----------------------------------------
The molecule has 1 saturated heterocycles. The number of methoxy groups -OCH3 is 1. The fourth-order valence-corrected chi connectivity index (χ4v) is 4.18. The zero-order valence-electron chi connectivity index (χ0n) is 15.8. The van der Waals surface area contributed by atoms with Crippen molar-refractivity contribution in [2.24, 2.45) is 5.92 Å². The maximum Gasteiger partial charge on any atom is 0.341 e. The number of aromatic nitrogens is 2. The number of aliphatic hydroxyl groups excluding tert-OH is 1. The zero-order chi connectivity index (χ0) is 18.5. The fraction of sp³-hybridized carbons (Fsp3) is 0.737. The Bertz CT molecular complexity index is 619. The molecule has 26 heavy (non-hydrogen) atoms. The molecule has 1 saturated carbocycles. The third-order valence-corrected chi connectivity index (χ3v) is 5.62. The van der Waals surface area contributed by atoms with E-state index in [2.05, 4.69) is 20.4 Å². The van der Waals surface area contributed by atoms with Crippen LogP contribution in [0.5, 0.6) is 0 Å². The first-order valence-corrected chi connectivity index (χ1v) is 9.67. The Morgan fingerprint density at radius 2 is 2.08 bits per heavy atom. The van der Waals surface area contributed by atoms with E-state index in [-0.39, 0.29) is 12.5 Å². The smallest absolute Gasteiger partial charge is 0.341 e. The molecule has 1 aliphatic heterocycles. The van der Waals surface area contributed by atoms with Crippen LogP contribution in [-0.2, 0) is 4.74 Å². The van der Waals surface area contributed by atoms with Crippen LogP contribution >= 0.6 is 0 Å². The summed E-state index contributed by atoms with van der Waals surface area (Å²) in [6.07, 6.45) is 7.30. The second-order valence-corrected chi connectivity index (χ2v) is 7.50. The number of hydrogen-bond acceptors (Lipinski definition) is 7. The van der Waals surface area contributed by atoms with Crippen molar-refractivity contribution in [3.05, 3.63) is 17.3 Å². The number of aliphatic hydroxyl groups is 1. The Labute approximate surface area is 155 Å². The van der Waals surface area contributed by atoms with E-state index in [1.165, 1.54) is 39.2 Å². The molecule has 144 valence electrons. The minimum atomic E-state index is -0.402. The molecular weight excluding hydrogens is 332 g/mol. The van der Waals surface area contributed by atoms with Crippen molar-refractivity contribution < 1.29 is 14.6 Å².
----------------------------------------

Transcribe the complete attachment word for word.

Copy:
The molecule has 1 saturated heterocycles. The number of methoxy groups -OCH3 is 1. The fourth-order valence-corrected chi connectivity index (χ4v) is 4.18. The zero-order valence-electron chi connectivity index (χ0n) is 15.8. The van der Waals surface area contributed by atoms with Crippen molar-refractivity contribution in [2.24, 2.45) is 5.92 Å². The maximum Gasteiger partial charge on any atom is 0.341 e. The number of aromatic nitrogens is 2. The number of aliphatic hydroxyl groups excluding tert-OH is 1. The zero-order chi connectivity index (χ0) is 18.5. The fraction of sp³-hybridized carbons (Fsp3) is 0.737. The Bertz CT molecular complexity index is 619. The molecule has 26 heavy (non-hydrogen) atoms. The molecule has 1 saturated carbocycles. The third-order valence-corrected chi connectivity index (χ3v) is 5.62. The van der Waals surface area contributed by atoms with E-state index in [2.05, 4.69) is 20.4 Å². The van der Waals surface area contributed by atoms with Crippen LogP contribution in [0.5, 0.6) is 0 Å². The first-order valence-corrected chi connectivity index (χ1v) is 9.67. The Morgan fingerprint density at radius 2 is 2.08 bits per heavy atom. The van der Waals surface area contributed by atoms with E-state index in [-0.39, 0.29) is 12.5 Å². The smallest absolute Gasteiger partial charge is 0.341 e. The molecule has 1 aliphatic heterocycles. The van der Waals surface area contributed by atoms with Crippen LogP contribution in [-0.2, 0) is 4.74 Å². The van der Waals surface area contributed by atoms with Crippen LogP contribution >= 0.6 is 0 Å². The summed E-state index contributed by atoms with van der Waals surface area (Å²) in [6.07, 6.45) is 7.30. The second-order valence-corrected chi connectivity index (χ2v) is 7.50. The number of hydrogen-bond acceptors (Lipinski definition) is 7. The van der Waals surface area contributed by atoms with Crippen molar-refractivity contribution in [3.05, 3.63) is 17.3 Å². The number of aliphatic hydroxyl groups is 1. The Labute approximate surface area is 155 Å². The van der Waals surface area contributed by atoms with E-state index in [1.165, 1.54) is 39.2 Å². The molecule has 144 valence electrons. The minimum atomic E-state index is -0.402. The molecular weight excluding hydrogens is 332 g/mol. The van der Waals surface area contributed by atoms with Crippen molar-refractivity contribution < 1.29 is 14.6 Å².